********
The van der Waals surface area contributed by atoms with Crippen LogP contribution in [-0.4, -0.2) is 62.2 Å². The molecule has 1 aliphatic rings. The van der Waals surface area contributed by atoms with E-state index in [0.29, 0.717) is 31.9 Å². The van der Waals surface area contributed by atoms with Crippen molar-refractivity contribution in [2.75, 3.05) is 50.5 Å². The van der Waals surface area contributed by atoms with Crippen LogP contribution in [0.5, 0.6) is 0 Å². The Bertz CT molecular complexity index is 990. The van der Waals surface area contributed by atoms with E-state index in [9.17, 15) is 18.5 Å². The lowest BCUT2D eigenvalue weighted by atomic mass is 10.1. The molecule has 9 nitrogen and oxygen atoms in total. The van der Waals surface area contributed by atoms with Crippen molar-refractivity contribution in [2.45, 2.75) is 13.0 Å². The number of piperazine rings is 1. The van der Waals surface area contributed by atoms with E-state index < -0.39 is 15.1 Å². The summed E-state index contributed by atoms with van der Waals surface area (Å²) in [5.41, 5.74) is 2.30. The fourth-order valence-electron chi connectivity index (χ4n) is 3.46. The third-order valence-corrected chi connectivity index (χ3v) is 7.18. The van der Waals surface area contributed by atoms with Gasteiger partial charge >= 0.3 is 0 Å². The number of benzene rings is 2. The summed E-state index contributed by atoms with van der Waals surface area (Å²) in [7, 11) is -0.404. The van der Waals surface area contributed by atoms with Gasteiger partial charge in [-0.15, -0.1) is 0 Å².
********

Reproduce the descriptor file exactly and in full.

The van der Waals surface area contributed by atoms with Crippen LogP contribution in [-0.4, -0.2) is 62.2 Å². The molecule has 1 aliphatic rings. The van der Waals surface area contributed by atoms with E-state index in [0.29, 0.717) is 31.9 Å². The van der Waals surface area contributed by atoms with Crippen molar-refractivity contribution in [2.75, 3.05) is 50.5 Å². The van der Waals surface area contributed by atoms with Crippen LogP contribution in [0.5, 0.6) is 0 Å². The Bertz CT molecular complexity index is 990. The van der Waals surface area contributed by atoms with E-state index in [9.17, 15) is 18.5 Å². The lowest BCUT2D eigenvalue weighted by atomic mass is 10.1. The molecule has 9 nitrogen and oxygen atoms in total. The van der Waals surface area contributed by atoms with Crippen molar-refractivity contribution in [2.45, 2.75) is 13.0 Å². The number of piperazine rings is 1. The van der Waals surface area contributed by atoms with E-state index < -0.39 is 15.1 Å². The summed E-state index contributed by atoms with van der Waals surface area (Å²) in [5.41, 5.74) is 2.30. The fourth-order valence-electron chi connectivity index (χ4n) is 3.46. The third-order valence-corrected chi connectivity index (χ3v) is 7.18. The van der Waals surface area contributed by atoms with Gasteiger partial charge >= 0.3 is 0 Å². The number of benzene rings is 2. The summed E-state index contributed by atoms with van der Waals surface area (Å²) in [7, 11) is -0.404. The van der Waals surface area contributed by atoms with Gasteiger partial charge in [-0.15, -0.1) is 0 Å².